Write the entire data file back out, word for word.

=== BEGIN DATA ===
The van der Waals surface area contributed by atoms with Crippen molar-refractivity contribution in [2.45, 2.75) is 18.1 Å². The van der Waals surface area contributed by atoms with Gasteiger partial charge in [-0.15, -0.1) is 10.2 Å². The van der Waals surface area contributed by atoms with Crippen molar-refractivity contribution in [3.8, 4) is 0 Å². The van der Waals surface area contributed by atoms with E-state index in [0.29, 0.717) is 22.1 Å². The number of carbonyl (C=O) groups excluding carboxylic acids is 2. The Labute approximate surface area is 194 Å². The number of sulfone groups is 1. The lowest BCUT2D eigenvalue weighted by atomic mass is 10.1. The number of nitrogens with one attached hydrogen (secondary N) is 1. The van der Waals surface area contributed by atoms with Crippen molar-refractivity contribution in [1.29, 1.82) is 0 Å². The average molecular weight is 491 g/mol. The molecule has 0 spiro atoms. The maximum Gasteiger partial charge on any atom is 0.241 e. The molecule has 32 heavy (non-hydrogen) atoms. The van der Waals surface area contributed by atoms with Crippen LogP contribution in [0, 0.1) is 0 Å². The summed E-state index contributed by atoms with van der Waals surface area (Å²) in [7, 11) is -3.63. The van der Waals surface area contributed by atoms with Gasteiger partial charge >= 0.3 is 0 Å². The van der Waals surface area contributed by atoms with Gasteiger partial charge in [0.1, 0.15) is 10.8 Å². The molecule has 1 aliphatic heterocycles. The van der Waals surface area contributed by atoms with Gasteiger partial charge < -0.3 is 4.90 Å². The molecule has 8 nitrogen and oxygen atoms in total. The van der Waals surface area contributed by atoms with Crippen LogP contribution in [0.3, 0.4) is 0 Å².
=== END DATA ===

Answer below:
The van der Waals surface area contributed by atoms with Crippen molar-refractivity contribution in [2.45, 2.75) is 18.1 Å². The van der Waals surface area contributed by atoms with Gasteiger partial charge in [-0.15, -0.1) is 10.2 Å². The van der Waals surface area contributed by atoms with Crippen molar-refractivity contribution in [3.8, 4) is 0 Å². The van der Waals surface area contributed by atoms with E-state index in [0.29, 0.717) is 22.1 Å². The number of carbonyl (C=O) groups excluding carboxylic acids is 2. The Labute approximate surface area is 194 Å². The number of sulfone groups is 1. The lowest BCUT2D eigenvalue weighted by atomic mass is 10.1. The number of nitrogens with one attached hydrogen (secondary N) is 1. The van der Waals surface area contributed by atoms with Crippen molar-refractivity contribution in [1.29, 1.82) is 0 Å². The average molecular weight is 491 g/mol. The molecule has 0 spiro atoms. The maximum Gasteiger partial charge on any atom is 0.241 e. The molecule has 32 heavy (non-hydrogen) atoms. The van der Waals surface area contributed by atoms with Crippen LogP contribution in [0, 0.1) is 0 Å². The summed E-state index contributed by atoms with van der Waals surface area (Å²) in [7, 11) is -3.63. The van der Waals surface area contributed by atoms with Gasteiger partial charge >= 0.3 is 0 Å². The van der Waals surface area contributed by atoms with Gasteiger partial charge in [0.1, 0.15) is 10.8 Å². The molecule has 1 aliphatic heterocycles. The van der Waals surface area contributed by atoms with Gasteiger partial charge < -0.3 is 4.90 Å². The molecule has 8 nitrogen and oxygen atoms in total. The van der Waals surface area contributed by atoms with Crippen LogP contribution in [0.3, 0.4) is 0 Å².